Lieutenant Governor Gavin Newsom ushers in 21st century to California government

150 150 Alexandra Bjerg

Lieutenant Governor Gavin Newsom speaks at the California Economic Summit. (Photo Credit: California Economic Summit)

Technology has fundamentally changed the way we connect with one another, our professional lives, and our role (and overall power) as consumers. But until recently, it has left our relationship with government relatively untouched.

In an effort to speed up this process, Lieutenant Governor Gavin Newsom has partnered with Code for America to launch the Citizenville Challenge, daring local government leaders to commit to moving government into the 21st century.

“There is huge potential to use technology to transform the way government and citizens interact, communicate and solve problems,” said Newsom in a statement.

The challenge coincides with the release of Newsom’s first book, “Citizenville.”

While Newsom explained how technology has leveled the playing field during a recent promotional appearance on Comedy Central’s “The Colbert Report,” host and political satirist Stephen Colbert interrupted Newsom asking, “What the f*** does any of that mean?” While the Lieutenant Governor and the audience laughed, Colbert added, “Is there a glossary? Is there a bullsh*t translator?”

Despite the coarse language and Colbert’s typically thick sarcasm, these are valid questions that many common citizens would ask. Newsom is challenging city leaders to become more transparent, efficient, and inclusive by implementing Gov 2.0 policies. These policies include institutionalizing innovation, increasing interoperability, creating a citizen engagement app, hosting an app contest, or creating civic APIs. These are somewhat vague and wonky activities for those of us who don’t live at the intersection of technology and government.

So let’s break down the specific steps Newsom believes governments should take to build a government for the 21st century.

In order to lay the groundwork that fosters civic innovation, cities should implement Gov 2.0 policies such as Palo Alto’s open data initiative or West Hollywood’s social media policy.

Creating an innovation office or work group that will monitor, develop, and advance Gov 2.0 policies serves to institutionalize innovation at City Hall. Riverside was named the world’s Intelligent Community of the Year in 2012 thanks in part to the city’s Chief Innovation Officer Steve Reneker’s efforts to promote digital inclusion.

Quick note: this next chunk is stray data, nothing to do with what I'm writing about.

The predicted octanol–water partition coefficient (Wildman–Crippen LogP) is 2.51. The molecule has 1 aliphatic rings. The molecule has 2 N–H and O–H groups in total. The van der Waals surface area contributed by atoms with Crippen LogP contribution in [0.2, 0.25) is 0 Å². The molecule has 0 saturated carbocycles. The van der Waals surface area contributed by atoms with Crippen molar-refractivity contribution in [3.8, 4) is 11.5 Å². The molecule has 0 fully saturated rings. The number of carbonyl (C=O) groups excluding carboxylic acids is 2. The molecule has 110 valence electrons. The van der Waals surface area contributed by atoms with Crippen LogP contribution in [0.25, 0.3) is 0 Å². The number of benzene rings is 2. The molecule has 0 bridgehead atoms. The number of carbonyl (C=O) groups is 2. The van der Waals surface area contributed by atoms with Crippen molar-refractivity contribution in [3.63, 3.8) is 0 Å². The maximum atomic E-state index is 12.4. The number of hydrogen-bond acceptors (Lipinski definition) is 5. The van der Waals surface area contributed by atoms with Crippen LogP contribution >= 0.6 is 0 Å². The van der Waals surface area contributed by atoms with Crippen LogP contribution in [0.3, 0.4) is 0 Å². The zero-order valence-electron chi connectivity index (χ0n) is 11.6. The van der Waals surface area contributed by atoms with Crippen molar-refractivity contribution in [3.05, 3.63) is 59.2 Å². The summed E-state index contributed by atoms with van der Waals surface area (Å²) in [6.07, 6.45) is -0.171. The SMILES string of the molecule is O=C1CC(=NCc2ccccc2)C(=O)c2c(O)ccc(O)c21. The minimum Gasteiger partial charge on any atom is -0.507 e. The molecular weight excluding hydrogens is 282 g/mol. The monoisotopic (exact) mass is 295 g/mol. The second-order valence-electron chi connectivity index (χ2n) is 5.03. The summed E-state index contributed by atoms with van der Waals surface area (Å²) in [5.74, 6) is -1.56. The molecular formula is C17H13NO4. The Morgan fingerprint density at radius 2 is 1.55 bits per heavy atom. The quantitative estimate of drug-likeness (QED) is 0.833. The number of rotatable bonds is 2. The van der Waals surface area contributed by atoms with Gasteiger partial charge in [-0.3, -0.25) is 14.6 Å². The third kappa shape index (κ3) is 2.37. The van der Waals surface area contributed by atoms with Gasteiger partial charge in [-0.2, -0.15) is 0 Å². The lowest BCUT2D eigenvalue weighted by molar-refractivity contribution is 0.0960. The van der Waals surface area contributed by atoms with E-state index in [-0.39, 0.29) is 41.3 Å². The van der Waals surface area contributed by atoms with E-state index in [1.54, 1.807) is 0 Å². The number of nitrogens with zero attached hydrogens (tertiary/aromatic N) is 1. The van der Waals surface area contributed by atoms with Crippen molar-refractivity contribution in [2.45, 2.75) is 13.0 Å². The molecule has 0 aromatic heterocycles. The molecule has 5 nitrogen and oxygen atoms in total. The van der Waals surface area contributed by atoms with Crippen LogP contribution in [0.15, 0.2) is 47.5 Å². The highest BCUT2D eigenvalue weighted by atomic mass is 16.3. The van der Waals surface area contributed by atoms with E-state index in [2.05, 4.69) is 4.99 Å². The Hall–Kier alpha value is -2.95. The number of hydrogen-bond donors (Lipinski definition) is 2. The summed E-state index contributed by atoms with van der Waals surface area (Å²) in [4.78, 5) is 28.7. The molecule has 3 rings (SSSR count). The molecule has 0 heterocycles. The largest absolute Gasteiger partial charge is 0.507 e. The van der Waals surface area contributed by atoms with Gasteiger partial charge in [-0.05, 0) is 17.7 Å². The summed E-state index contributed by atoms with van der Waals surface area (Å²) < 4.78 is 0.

Cities could increase opportunities for collaboration and interoperability by adopting a standardized data format. For example, San Francisco and New York City, in cooperation with Yelp, developed Local Inspector Value-entry Specification (LIVES), which they hope will become a nation-wide standard for health inspection data. As a result, Yelp has integrated the hygiene scores for restaurants in both cities on their site with a link to the full inspection report and opened the program up for participation by any interested municipality.

As cities are being forced to do more with less, residents need to step up and take a more active role in improving their communities. To nudge citizens towards participation, cities could launch a civic engagement app, like San Ramon Valley Fire Protection District’s CPR app. The mobile app details the exact location of the nearest public access AED and empowers citizens with CPR training to provide life-saving assistance to someone having a cardiac emergency nearby while EMS arrives.

Bureaucracy has resulted in public agencies collecting enormous amounts of data. But as we’ve previously pointed out, the act of releasing these large troves of data sets does not inherently make them useful.  By creating a civic Application Programming Interface (API), like Open311 (already adopted by several California cities), municipalities unlock the potential for innovation by the entire global development community, not just the ones on their payroll. 

By accepting the challenge, municipal leaders agree to implement any of the above policies. Code for America, referred to as the “Peace Corps for geeks,” will work with cities to develop an action plan and facilitate implementation of the initiatives they wish to pursue.

So far the cities of San Francisco, Oakland, and Fresno have already signed on.

Through the challenge, Newsom encourages governments to move away from the vending machine model (collect taxes and provide a service) and toward a more transparent and participatory form of democracy, something California Forward applauds.

Technology provides governments with new tools, but also new challenges. To solve increasingly complex civic problems requires governments to embrace the democratization of data and increased collaboration between citizens and their elected leaders. 


Alexandra Bjerg

All stories by: Alexandra Bjerg